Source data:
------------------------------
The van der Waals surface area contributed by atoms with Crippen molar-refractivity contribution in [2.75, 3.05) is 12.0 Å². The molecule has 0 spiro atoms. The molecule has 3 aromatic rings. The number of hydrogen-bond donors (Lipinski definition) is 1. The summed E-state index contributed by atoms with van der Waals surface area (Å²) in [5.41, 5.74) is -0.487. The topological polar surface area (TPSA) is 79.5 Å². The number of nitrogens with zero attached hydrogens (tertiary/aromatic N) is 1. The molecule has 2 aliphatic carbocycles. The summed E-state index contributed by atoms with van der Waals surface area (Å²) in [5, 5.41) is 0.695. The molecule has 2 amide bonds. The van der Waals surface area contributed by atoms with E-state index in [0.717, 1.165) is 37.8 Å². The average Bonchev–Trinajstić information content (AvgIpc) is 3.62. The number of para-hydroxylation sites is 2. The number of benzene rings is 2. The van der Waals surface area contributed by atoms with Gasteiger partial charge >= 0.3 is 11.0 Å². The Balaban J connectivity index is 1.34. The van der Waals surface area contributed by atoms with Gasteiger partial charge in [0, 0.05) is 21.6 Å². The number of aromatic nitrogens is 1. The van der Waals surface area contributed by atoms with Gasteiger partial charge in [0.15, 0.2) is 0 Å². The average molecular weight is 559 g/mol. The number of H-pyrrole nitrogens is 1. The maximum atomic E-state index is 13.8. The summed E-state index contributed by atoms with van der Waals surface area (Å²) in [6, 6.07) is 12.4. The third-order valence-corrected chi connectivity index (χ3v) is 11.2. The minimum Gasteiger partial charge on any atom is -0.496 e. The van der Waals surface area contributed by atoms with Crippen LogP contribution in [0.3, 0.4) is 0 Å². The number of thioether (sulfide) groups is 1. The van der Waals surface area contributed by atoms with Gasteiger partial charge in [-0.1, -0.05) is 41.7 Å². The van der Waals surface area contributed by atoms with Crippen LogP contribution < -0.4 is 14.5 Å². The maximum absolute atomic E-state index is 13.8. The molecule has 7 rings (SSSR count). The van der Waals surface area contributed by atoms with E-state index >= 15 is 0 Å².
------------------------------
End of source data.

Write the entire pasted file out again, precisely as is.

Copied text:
The van der Waals surface area contributed by atoms with Crippen molar-refractivity contribution in [2.75, 3.05) is 12.0 Å². The molecule has 0 spiro atoms. The molecule has 3 aromatic rings. The number of hydrogen-bond donors (Lipinski definition) is 1. The summed E-state index contributed by atoms with van der Waals surface area (Å²) in [5.41, 5.74) is -0.487. The topological polar surface area (TPSA) is 79.5 Å². The number of nitrogens with zero attached hydrogens (tertiary/aromatic N) is 1. The molecule has 2 aliphatic carbocycles. The summed E-state index contributed by atoms with van der Waals surface area (Å²) in [5, 5.41) is 0.695. The molecule has 2 amide bonds. The van der Waals surface area contributed by atoms with E-state index in [0.717, 1.165) is 37.8 Å². The average Bonchev–Trinajstić information content (AvgIpc) is 3.62. The number of para-hydroxylation sites is 2. The number of benzene rings is 2. The van der Waals surface area contributed by atoms with Gasteiger partial charge >= 0.3 is 11.0 Å². The Balaban J connectivity index is 1.34. The van der Waals surface area contributed by atoms with Gasteiger partial charge in [0, 0.05) is 21.6 Å². The number of aromatic nitrogens is 1. The van der Waals surface area contributed by atoms with Gasteiger partial charge in [0.15, 0.2) is 0 Å². The average molecular weight is 559 g/mol. The number of H-pyrrole nitrogens is 1. The maximum atomic E-state index is 13.8. The summed E-state index contributed by atoms with van der Waals surface area (Å²) in [6, 6.07) is 12.4. The third-order valence-corrected chi connectivity index (χ3v) is 11.2. The minimum Gasteiger partial charge on any atom is -0.496 e. The van der Waals surface area contributed by atoms with Crippen LogP contribution in [0.3, 0.4) is 0 Å². The number of thioether (sulfide) groups is 1. The van der Waals surface area contributed by atoms with Gasteiger partial charge in [-0.1, -0.05) is 41.7 Å². The van der Waals surface area contributed by atoms with Crippen LogP contribution < -0.4 is 14.5 Å². The maximum absolute atomic E-state index is 13.8. The molecule has 7 rings (SSSR count). The van der Waals surface area contributed by atoms with E-state index >= 15 is 0 Å².